The notion of mobile computing in the cloud implies less complex development efforts to create and implement wireless applications that also require far fewer resources. But is the technology really the next big thing in enterprise mobility? Or is it an evolutionary cul-de-sac? Gerry Blackwell explores this question in a two-part series.
Device Index applications
What should businesses do to protect their proprietary and sensitive information? In a nutshell, writes security expert Laura Taylor, there are three safeguards that IT needs to put into place at their organizations regarding smartphone security: controls, policies and training.
Mobile app enables you to quickly database of participating Rewards restaurants.
You can still purchase software from the Android Market for the T-Mobile edition of the first 'gPhone' however.
A loophole in the Android dev program is now closed.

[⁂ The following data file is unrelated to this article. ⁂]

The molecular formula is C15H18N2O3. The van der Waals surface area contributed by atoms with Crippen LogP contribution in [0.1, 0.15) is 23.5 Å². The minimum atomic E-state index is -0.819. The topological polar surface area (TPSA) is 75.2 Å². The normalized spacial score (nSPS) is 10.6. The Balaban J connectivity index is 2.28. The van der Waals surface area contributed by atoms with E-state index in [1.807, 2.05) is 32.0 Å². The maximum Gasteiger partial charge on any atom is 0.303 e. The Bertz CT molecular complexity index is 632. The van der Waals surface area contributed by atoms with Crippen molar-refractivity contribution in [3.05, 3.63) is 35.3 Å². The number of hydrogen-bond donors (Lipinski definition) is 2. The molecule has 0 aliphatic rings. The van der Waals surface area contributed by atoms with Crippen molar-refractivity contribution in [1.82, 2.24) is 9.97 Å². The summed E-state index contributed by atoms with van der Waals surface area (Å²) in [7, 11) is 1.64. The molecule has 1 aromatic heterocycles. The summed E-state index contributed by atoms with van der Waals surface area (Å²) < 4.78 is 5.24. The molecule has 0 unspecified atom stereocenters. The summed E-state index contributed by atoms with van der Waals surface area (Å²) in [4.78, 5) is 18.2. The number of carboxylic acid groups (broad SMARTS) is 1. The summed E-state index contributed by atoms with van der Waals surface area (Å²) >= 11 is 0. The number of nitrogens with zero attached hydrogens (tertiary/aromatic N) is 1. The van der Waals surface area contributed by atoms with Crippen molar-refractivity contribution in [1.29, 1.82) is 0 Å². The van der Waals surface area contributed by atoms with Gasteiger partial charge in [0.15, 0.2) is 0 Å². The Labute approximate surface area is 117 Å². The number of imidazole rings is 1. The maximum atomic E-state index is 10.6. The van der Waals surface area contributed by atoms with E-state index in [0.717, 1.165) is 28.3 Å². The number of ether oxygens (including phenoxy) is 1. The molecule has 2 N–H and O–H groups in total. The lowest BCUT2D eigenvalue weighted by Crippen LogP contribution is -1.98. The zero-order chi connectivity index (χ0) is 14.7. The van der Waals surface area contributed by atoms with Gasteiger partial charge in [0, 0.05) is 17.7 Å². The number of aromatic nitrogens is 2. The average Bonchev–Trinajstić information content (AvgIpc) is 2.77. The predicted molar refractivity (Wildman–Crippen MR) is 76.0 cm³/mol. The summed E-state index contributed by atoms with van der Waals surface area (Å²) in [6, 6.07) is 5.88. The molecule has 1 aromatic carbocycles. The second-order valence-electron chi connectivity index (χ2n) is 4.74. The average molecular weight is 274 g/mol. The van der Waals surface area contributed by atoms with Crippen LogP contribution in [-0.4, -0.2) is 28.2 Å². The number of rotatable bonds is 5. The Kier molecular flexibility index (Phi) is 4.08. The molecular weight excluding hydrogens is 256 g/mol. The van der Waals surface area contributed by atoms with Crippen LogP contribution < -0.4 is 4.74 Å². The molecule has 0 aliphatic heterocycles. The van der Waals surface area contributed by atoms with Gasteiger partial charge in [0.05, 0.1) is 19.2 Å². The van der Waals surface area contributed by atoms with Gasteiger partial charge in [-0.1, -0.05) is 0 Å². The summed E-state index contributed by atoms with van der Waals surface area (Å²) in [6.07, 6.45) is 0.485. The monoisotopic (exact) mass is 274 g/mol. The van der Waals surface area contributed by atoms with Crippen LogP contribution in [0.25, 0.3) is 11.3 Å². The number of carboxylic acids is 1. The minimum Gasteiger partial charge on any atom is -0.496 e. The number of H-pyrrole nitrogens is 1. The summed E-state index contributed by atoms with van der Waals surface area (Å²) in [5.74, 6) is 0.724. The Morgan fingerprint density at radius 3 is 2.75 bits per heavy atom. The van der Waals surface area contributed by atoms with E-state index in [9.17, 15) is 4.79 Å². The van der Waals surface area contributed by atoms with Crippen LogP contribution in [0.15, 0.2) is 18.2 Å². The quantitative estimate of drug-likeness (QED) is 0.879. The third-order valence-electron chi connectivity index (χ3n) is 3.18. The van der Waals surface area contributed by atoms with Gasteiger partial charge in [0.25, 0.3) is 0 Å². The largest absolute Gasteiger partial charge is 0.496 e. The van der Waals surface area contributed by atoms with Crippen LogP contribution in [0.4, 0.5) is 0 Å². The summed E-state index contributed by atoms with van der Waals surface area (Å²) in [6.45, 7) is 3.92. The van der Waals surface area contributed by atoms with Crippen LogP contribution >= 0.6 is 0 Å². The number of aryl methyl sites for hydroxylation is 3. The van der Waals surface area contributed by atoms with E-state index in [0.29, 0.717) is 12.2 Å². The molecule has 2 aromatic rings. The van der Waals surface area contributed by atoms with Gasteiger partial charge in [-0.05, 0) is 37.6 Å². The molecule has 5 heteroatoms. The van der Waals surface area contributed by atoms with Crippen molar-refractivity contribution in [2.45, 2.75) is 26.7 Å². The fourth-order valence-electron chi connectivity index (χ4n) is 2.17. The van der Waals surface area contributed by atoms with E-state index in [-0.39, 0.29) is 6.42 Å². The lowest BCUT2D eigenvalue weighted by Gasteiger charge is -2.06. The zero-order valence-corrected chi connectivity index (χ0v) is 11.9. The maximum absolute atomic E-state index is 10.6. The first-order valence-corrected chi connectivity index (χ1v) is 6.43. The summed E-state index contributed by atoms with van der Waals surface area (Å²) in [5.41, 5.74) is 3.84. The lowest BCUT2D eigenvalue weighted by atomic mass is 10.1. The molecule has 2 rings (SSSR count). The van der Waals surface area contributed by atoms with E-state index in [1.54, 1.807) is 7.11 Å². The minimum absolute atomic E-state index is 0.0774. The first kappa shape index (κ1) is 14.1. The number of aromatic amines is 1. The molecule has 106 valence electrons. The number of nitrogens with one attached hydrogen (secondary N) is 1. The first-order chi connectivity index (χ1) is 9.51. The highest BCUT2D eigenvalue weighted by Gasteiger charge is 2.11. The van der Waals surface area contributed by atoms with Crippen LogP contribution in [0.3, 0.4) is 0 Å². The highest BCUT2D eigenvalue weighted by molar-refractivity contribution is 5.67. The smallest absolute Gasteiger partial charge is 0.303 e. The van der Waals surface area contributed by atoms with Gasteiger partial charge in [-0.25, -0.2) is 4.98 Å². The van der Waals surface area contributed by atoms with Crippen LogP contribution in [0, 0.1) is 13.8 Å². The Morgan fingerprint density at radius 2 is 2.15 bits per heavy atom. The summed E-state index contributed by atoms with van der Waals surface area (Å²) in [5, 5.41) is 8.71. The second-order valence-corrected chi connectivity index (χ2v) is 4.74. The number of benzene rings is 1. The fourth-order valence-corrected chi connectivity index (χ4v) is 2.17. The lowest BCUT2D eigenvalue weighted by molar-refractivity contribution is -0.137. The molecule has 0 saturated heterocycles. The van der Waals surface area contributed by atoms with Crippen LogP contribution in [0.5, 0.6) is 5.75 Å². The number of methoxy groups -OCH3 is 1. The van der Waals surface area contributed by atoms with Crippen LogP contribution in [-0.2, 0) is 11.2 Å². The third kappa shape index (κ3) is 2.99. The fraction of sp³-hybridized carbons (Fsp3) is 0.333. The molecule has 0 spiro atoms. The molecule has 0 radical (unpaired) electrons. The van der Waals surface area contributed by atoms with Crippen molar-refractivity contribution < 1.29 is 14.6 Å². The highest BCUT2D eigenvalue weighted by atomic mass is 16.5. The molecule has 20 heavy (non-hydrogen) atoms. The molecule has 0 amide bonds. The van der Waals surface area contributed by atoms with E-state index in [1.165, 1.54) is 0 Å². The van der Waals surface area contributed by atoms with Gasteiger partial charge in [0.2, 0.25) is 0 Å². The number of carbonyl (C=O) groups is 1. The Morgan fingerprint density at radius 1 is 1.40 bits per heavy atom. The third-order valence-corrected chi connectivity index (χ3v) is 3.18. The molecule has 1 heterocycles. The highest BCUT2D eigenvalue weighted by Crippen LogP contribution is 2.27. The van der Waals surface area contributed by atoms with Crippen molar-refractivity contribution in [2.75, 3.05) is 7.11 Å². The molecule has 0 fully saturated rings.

Research firm says catalog size isn't as relevant as ease of use for mobile device users.
Download StormSketch and use your fingers to draw on smartphone's touch screen. When you're ready to erase, just give the device a little shake.
BeejiveIM interfaces with a variety of instant messaging services and lets you access them all from one place
Various mobile OS formats provide lots of choices for consumers and steer clear of monopolistic platform battles -- like for the desktop in the 1990s -- but they give software developers a headache.
Service transcribes voice messages and sends the text, embedded in an e-mail or SMS, to an address or wireless phone number you specify. Simulscribe could be a real boon to push e-mail users.
Now that the bugs are worked out, MobileMe delivers a smooth and seamless experience that makes using the service hassle-free for iPhone and iPod touch users.
Even without its workarounds for the iPhone's push data limitations, BeejiveIM is a pretty good multi-network IM client.
Egntye is a fantastically simple virtual file server targeted at small business owners. Setting it up takes only a few minutes, and we were impressed with the depth of the features.
Browsing the Web on a smartphone will likely never be quite the same as doing it from a full-size PC. Browsing with Skyfire is the next best thing, however.
Software takes your Windows Mobile's cellular-data connection and makes it available to others over Wi-Fi.